This year, most of the work on the product included improvements in number of features and the flexibility of the SDKs. February started off with the iOS SDK getting Custom Variables (about three months after the Android SDK got them. For a great explanation for using Custom Variables on the web version, check out this post by e-nor). The May update brought ecommerce tracking and validation to Android apps.
In August & September, both the Android and iOS SDKs saw new versions with features like campaign tracking within apps. Finally in November, both versions again got an upgrade with significantly easier tracking because of the EasyTracker library.
4. Social Media Tracking Features
If there’s one feature that gets a marketing division excited today, it’s Social Media! Trust us, our Social Media Training division gets more enquiries than we can handle wanting to know how to tackle the whole social landscape.
Unfortunately, this is also one area in which Google Analytics has been sorely lacking. While platforms like Radian 6, Brandtology & ThoughtBuzz have been working hard on analytics in this space, Google Analytics has been stuck mostly in the world of Pageviews & Visitors.
Now, to their credit, they’ve been working on various things to fix that. They have shown off social tracking solutions to select partners under NDAs. They’ve acquired Social Media companies like PostRank and SocialGrapple which will eventually show up in some of their products. But everything they’ve done is private and there’s really nothing we can work with as users.
Well, in 2011 they finally started waking up to Social with the Google+ initiative. The whole company got into a competitive mood with Facebook, announcing raises to stop defections to Facebook, matching week-to-week launch schedules and betting everyone’s bonuses to their success in Social.
In terms of Analytics, they had plenty to announce this year.
In June, they announced the “+1” button for web results. These later got extended to Ads and could be placed freely anywhere. (Incidentally, this was a week before they announced “Google+” … seriously, nobody in branding & PR could come up with better names?). Google Analytics also started auto-integrating +1 results into the data. BTW, if you’re not into the in-built solution, you should check out this ultra-geeky alternative by tracking Social Activities as Events from Analytics Geek Eduardo.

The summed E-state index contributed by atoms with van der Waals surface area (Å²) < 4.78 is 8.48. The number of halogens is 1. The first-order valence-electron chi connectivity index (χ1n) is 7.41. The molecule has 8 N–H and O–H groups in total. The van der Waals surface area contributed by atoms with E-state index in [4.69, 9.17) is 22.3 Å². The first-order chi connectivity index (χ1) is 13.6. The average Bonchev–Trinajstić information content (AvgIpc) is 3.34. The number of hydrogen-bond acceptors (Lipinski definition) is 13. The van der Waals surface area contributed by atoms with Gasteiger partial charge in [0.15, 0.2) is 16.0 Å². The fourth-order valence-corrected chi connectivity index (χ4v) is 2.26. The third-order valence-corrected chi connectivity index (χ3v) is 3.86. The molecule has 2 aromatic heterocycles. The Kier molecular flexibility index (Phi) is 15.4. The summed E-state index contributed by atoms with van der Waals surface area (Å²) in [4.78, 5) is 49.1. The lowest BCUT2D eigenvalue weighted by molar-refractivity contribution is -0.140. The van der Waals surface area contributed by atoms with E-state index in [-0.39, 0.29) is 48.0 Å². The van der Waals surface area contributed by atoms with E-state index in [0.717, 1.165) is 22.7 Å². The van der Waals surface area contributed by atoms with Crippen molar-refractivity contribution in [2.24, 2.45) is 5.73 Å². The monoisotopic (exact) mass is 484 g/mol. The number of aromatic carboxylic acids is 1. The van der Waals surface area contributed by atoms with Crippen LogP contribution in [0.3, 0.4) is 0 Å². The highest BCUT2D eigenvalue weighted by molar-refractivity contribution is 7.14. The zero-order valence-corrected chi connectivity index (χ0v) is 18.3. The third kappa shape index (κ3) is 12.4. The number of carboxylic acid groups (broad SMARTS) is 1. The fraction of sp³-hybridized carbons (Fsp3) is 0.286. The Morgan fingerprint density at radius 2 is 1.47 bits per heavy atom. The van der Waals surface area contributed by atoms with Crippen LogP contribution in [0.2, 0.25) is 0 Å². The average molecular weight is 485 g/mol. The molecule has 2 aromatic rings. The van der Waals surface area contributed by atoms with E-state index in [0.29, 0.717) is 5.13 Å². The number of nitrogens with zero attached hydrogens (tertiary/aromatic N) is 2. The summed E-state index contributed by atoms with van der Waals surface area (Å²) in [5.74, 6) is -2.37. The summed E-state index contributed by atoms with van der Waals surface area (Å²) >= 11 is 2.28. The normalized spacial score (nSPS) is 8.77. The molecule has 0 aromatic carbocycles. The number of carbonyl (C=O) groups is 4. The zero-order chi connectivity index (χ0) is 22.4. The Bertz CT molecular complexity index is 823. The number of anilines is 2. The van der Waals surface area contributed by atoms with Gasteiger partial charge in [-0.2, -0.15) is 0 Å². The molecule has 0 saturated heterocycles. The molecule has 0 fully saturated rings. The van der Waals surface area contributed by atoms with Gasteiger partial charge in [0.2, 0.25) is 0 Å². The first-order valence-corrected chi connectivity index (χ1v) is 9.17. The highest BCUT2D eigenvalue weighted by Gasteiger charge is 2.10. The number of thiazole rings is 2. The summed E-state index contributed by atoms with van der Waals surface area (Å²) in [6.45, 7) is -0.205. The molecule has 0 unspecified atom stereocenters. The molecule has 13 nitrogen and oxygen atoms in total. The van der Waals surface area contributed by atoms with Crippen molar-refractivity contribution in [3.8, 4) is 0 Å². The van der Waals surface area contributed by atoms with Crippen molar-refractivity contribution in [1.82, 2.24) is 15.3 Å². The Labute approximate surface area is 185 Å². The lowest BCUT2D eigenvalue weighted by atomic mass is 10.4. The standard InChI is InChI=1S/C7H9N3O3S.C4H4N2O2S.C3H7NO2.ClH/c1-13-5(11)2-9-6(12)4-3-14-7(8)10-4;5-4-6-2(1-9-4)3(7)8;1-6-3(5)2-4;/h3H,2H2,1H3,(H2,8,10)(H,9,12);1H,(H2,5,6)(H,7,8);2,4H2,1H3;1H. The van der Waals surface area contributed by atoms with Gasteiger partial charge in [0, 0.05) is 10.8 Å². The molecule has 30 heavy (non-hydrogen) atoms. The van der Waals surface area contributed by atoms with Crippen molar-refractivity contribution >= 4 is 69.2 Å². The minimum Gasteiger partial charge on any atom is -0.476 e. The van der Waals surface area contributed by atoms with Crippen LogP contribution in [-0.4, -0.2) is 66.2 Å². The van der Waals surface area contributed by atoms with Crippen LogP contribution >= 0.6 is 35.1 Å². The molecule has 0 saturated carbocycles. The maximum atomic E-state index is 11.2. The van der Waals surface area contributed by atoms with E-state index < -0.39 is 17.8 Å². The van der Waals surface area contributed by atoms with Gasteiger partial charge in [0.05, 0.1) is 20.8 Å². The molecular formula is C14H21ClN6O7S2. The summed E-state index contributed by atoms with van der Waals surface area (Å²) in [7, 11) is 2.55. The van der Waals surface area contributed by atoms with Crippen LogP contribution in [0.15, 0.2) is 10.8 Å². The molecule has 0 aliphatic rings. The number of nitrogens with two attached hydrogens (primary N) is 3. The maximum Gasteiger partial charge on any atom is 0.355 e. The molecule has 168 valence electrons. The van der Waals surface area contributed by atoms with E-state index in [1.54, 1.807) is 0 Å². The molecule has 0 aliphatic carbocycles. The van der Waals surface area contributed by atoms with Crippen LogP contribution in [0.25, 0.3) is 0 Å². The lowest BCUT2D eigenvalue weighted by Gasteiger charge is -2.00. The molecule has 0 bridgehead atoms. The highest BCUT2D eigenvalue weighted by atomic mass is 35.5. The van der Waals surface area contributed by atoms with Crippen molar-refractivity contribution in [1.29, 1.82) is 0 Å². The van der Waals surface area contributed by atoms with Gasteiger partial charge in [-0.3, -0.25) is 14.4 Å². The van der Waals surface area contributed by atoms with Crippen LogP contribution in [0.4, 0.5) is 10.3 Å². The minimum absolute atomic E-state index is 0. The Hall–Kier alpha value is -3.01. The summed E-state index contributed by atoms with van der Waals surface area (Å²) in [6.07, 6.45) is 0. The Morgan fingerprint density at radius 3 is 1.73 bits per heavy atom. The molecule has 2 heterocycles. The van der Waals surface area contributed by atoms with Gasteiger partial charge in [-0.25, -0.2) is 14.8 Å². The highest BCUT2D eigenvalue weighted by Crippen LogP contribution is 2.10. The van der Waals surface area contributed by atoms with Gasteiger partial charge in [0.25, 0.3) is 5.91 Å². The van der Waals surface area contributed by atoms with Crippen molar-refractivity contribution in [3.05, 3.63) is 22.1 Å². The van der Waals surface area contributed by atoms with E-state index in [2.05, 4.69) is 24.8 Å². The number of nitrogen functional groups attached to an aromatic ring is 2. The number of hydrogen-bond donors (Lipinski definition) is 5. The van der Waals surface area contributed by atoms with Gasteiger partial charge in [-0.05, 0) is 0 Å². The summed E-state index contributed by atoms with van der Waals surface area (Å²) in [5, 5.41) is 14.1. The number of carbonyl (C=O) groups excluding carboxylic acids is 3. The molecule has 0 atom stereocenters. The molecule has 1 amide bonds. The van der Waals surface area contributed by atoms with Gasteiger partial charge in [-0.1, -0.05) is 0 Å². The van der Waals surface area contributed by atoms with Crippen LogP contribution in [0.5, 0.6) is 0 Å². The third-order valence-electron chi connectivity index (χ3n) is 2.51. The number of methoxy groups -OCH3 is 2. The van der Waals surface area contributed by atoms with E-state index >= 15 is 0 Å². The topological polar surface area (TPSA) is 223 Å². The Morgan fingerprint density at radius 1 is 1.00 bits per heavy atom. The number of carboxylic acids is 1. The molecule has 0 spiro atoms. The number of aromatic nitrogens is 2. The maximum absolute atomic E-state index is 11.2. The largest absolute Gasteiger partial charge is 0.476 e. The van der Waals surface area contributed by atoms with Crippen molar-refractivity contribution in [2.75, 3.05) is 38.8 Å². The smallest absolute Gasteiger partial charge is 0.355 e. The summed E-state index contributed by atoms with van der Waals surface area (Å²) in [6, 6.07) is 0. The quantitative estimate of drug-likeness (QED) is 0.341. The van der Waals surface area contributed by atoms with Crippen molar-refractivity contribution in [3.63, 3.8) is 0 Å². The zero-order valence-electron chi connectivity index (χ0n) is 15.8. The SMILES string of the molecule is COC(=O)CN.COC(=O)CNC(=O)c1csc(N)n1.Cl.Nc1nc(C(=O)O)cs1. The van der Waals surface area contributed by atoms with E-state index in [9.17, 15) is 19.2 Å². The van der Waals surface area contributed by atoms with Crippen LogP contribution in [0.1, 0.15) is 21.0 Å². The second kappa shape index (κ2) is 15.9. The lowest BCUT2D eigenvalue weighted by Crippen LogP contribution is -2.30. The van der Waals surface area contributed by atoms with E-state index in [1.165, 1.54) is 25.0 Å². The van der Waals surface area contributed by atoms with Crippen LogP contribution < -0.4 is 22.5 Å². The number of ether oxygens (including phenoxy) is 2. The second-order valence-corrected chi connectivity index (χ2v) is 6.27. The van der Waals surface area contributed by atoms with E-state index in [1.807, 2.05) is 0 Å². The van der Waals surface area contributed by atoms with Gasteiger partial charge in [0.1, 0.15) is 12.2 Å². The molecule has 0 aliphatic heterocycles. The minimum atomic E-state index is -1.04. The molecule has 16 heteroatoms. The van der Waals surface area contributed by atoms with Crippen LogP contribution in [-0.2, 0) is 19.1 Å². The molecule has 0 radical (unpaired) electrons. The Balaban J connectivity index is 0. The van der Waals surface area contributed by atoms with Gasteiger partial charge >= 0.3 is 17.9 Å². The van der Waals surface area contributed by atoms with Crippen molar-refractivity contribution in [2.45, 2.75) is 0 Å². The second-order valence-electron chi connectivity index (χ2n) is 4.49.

Almost immediately afterwards, Google extended this feature for tracking Facebook “Likes” and Twitter “Tweets”. These features are definitely not seamless like the tracking of +1, but with a little work webmasters can accomplish these for their own sites.
In October, they finally announced that the Social Tracking feature would be automatically built into Social Plugins by AddThis and ShareThis.
At the end of the year, Google Analytics announced something called “Social Data Hub” which would basically allow social media networks and platform owners to auto-send usage data to Google. A little optimistic on Google’s part to expect this as there’s no way the large platforms like Facebook & Twitter are going to do this, but this could take off for smaller networks (starting with Google+, Orkut and YouTube). For an explanation of this feature, check out this post on Lunametrics.
5. Search Engine Optimization & Site Speed
The biggest feature in terms of SEO features for Analytics came in the middle of the year in the form of Google Webmaster Tools integration with GA. Webmaster tools collects and shows some excellent data (though nowhere as insightful as GA), and there was no way to share that data until now. In June, Google Webmaster Tools data could finally be passed on to GA.